Question

Burl Brunson purchased a parcel of real property in Newark, New Jersey. The deed for the property was properly recorded and indexed by the county recorder. Subsequently, Brunson borrowed $ 50,000 from The Howard Savings Bank, secured by a mortgage that was properly recorded; however, the county recorder did not list the mortgage in its index for recorded documents. Brunson sold the property to Jesus and Celeste Ijalba and executed and delivered a deed for the property to them. This deed was properly recorded and indexed at the county recorder’s office. Jesus and Celeste Ijalba borrowed money from Chrysler First Financial Services Corporation, secured by a mortgage on the property that was properly recorded and indexed at the county recorder’s office. Subsequently, Howard Savings Bank’s mortgage from two years earlier was finally indexed by the county recorder. Three months later, Howard Savings Bank brought a foreclosure action on the property for Brunson’s default on its loan and claimed that its mortgage had priority over the Ijalbases’ deed and Chrysler First Financial’s mortgage.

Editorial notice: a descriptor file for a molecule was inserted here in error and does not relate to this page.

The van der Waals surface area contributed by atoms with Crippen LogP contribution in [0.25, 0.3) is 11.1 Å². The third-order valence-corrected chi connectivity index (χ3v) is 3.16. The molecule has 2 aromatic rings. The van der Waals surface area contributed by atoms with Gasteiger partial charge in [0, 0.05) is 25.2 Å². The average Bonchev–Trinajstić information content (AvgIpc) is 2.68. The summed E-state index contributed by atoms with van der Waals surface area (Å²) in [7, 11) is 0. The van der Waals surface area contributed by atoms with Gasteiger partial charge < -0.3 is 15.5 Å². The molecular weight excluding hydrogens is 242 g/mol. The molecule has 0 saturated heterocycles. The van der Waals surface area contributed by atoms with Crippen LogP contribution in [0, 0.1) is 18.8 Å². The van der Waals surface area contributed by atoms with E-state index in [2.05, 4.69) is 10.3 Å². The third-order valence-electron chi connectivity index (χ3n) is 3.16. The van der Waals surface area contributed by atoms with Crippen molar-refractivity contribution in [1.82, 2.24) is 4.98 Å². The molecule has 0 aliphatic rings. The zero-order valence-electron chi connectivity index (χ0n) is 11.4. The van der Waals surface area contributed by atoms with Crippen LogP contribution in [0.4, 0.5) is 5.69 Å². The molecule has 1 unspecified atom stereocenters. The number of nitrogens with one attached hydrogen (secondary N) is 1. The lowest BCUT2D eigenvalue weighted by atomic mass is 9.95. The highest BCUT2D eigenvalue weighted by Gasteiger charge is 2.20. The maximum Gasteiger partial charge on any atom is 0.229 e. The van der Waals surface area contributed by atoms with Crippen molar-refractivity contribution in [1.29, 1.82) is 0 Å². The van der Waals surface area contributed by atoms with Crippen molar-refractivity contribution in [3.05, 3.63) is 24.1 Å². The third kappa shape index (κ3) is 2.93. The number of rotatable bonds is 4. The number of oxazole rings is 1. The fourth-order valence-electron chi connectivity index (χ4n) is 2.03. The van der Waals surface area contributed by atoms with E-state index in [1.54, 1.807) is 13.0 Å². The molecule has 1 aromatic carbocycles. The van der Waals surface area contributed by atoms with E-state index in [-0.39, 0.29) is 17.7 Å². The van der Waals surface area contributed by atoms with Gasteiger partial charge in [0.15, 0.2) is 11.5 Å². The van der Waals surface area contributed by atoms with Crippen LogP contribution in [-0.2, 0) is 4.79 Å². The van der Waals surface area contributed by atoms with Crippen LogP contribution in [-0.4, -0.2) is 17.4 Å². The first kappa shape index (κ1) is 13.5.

The Ijalbases and Chrysler First Financial argued that Howard Savings Bank’s mortgage did not have priority because it was not indexed, and therefore when they conducted their title search, Howard Savings Bank’s mortgage did not appear in the index. The Ijalbases and Chrysler First Financial filed motions for summary judgment. Was Howard Savings Bank’s mortgage on the property properly recorded and indexed and thus gave notice of its existence to subsequent parties? The Howard Savings Bank v. Brunson, 582 A. 2d 1305, 1990 N. J. Super. Lexis 436 (Superior Court of New Jersey)


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  • CreatedAugust 12, 2015
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